They are clear numbers that are not just numbers. Behind it are people who often only make ends meet with difficulty and hardship. “More than one in five children is now affected by poverty,” sums up Ulrich Schneider, managing director of the Paritätischer Wohlfahrtsverband. This is a “sad record”.

His association’s poverty report, which Schneider presented in Berlin, reveals even more “sad” values: According to this, 14.2 million people in Germany were affected by poverty in 2022 – 100,000 people more than in 2021 and almost a million more than in the previous year -Pandemic year 2019. The poverty rate of 16.8 percent is a major concern for Schneider.

The association’s figures refer to the year 2022 because no more current ones are available from the Federal Statistical Office. For 2023, reliable data from the so-called microcensus, on which the poverty report is based, will only be available next year. Schneider said he doesn’t expect a major trend reversal in 2023. The situation is particularly difficult for single parents and families with several children. According to the report, more than 40 percent of all single parents are affected by poverty. There are still too many in “forced part-time work,” complained Schneider. There is an urgent need for a larger range of care.

Many working people are poor

With regard to the overall distribution, the head of the association warned against a false picture: the unemployed, alongside people with low educational qualifications and those with a migrant background, are disproportionately affected by poverty. However, the statistics show that of the 14.2 million people affected, more than a quarter are employed, and another quarter are pensioners. The group of unemployed people will make up just under five percent of poor people in 2022. The association’s main demands include an increase in the minimum wage to 15 euros and a “citizens’ pension insurance” into which everyone should pay – including the self-employed and civil servants.

According to the report, Bavaria, Baden-Württemberg and Brandenburg have the lowest poverty rates. The highest, with 19 percent and more each, are Saarland, Saxony-Anhalt, Hamburg and North Rhine-Westphalia. Bremen comes last with a rate of 29.1 percent. And observation shows: Germany is drifting apart. Poorer states would become poorer and richer states would become richer.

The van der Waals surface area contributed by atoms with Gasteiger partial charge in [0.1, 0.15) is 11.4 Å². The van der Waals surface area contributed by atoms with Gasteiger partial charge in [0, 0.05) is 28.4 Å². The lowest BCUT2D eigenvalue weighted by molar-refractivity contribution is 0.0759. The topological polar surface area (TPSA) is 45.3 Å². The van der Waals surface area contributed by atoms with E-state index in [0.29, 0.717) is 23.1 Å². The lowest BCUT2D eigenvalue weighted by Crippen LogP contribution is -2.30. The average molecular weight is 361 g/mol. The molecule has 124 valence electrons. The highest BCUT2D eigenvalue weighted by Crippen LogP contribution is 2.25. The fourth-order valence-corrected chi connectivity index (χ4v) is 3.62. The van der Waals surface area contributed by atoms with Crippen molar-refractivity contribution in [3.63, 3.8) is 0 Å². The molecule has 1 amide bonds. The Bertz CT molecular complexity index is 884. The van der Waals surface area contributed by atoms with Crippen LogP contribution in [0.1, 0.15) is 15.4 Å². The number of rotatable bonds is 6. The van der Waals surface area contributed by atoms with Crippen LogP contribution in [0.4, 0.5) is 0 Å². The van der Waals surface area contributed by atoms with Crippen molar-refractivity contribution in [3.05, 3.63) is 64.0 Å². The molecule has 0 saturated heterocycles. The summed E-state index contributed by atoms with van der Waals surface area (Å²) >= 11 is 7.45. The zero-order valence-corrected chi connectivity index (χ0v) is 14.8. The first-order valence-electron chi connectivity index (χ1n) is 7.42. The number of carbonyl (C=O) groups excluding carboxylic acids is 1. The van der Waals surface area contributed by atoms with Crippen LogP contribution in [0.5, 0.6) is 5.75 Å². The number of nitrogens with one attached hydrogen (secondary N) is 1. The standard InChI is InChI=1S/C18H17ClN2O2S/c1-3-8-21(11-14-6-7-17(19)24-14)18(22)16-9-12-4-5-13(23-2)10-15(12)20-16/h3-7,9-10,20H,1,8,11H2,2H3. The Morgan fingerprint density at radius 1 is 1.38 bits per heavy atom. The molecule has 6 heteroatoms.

According to the microcensus, who is considered “poor” is graded according to household types and disposable net income. The general rule is: Any person whose disposable income is below 60 percent of the median income is classified as low-income. A single household without children reaches the poverty threshold with a disposable income of less than 1,186 euros per month. According to the scale, a single parent with a child under 14 is considered poor if she has less than 1,542 euros available per month.

Criticism of basic child welfare

The results on child poverty caused horror, particularly among social associations. They are a “disgrace for such a rich country,” explained the president of the social association VdK, Verena Bentele. She called on the federal government to improve the planned basic child security. “With the basic child security as currently planned, we cannot combat child poverty in Germany.”

Association head Schneider made similar comments. When asked whether Family Minister Lisa Paus’s project in its current form is suitable for substantially combating child poverty, the head of the association answers with a clear “no”. What is needed is not just a digital disbursement of funds, but simply more money, warned Schneider. The basic child benefit must be “40 percent higher” compared to the citizen’s benefit rates.

With the basic child security, the federal government wants to bundle previous benefits such as child benefit, benefits from the citizen’s benefit for children or the child allowance from 2025. More eligible families should receive what they are entitled to. It is still unclear whether families will automatically have more money in the future than before, as association boss Schneider demands.

The main criticism of the project is the fear of duplicate structures. The Regulatory Control Council (NKR), among others, also sees this danger, which examines the time and costs that arise from new laws. On Tuesday he presented a new report in which a simplified system for paying out social benefits is suggested – including through more flat rates. The report prepared by the consulting firm Deloitte states, among other things, that basic child welfare benefits must be “consistently bundled”. This is not yet the case with the project, among other things because “related services such as citizens’ benefit and housing benefit have not been adequately addressed and contacts with authorities have not been reduced, but increased.”

When asked by dpa, the family minister did not respond to this criticism. Last December, a spokesman for the ministry assured: “It is clear that we don’t want to build a bureaucratic monster here, but we want to reduce bureaucracy. That is the goal of basic child protection and we are working on it.” But one thing is also clear: the work is far from finished.